Word of the Day

Tuesday, October 9, 2012

Masculine dative singular in Slavic languages

Slavic languages are divided in three main groups as far as the ending of masculine dative singular for hard nouns is concerned: u group, ovi group, or either group. To the u group belong South Slavic languages, i.e., Slovenian, Serbian, Croatian, but not Macedonian and Bulgarian, as they have pretty much lost all their cases, and Russian. The ovi group is represented solely by Polish. The either group encompasses Czech, Slovak, and Ukrainian. In this group, animate masculine nouns end in ovi and inanimate masculine nouns end in u.

u group
Slovenian/Crotian/Serbian: profesoru (Serbian also Cyrillic професор)
Russian: професcорy (transliterated as professoru)
Slovenian/Crotian/Serbian: telefonu (Serbian also Cyrillic телефон)
Russian: телефонu (transliterated as telefonu)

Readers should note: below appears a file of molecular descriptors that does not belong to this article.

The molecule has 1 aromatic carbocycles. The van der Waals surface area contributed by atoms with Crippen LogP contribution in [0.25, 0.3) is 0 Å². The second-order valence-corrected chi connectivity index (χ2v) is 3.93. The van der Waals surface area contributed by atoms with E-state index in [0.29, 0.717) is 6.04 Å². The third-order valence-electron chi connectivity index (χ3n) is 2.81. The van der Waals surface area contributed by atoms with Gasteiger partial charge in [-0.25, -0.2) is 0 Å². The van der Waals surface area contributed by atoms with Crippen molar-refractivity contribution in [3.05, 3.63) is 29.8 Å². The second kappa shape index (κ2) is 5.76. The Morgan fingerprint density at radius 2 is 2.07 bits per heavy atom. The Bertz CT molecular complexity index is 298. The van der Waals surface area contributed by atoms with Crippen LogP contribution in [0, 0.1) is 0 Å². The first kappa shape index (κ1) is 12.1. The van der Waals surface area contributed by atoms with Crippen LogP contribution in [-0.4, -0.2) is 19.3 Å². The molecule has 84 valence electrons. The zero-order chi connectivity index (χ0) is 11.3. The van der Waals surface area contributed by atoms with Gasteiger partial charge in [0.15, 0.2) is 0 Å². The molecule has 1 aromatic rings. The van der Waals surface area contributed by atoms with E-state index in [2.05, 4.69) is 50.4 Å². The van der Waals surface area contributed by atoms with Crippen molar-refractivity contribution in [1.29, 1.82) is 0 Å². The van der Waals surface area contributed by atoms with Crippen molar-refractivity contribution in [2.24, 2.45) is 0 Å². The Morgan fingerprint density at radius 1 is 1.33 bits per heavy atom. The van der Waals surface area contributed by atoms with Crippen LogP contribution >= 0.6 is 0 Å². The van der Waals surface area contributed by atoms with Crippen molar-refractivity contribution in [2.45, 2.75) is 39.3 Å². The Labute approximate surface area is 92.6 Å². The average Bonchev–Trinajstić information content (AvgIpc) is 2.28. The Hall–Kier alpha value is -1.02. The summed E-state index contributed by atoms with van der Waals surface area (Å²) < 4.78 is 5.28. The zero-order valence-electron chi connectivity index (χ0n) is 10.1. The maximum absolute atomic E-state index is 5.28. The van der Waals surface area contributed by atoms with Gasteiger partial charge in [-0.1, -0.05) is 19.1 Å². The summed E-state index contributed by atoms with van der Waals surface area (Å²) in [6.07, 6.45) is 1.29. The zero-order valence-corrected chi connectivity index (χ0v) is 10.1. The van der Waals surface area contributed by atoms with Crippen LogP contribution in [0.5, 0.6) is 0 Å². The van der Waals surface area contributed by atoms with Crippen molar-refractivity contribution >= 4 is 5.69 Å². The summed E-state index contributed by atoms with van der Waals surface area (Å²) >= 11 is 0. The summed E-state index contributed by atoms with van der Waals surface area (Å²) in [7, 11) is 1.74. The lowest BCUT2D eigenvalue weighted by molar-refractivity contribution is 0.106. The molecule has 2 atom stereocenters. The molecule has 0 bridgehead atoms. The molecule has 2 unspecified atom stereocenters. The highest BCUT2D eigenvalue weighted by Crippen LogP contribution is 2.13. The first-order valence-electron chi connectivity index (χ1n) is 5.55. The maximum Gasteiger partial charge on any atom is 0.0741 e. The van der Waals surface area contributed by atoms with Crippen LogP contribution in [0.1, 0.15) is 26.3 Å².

ovi group:
Polish: profesorowi
Polish: telefonowi

either group:
Czech: profesorovi/profesoru (profesorovi is preferred)
Slovak: profesorovi
Ukrainian: професоровi
Czech: telefonu
Slovak: telefónu
Ukrainian:  телефоновi/телефонy (transliterated as telefonovi/telefonu (телефоновi – telefonovi - is preferred)

It should be noted, though, than Bohu (to God) and člověku (to man) are preferred to Bohovi and člověkovi in Czech, and that in Polish these nouns don’t end in owi: pes – psu (dog), ojciec – ojcu (father), diabeł – diabłu (devil), Bóg – Bogu (God), czart- czartu (devil), świat - światu (world), brat - bratu (brother), osioł - osłu (donkey), lew - lwu (lion), chłop - chłopu (peasant), chłopiec - chłopcu (boy), pan - panu (sir), kat - katu (hangman), kot - kotu (cat), ksiądz - księdzu (priest).

No comments: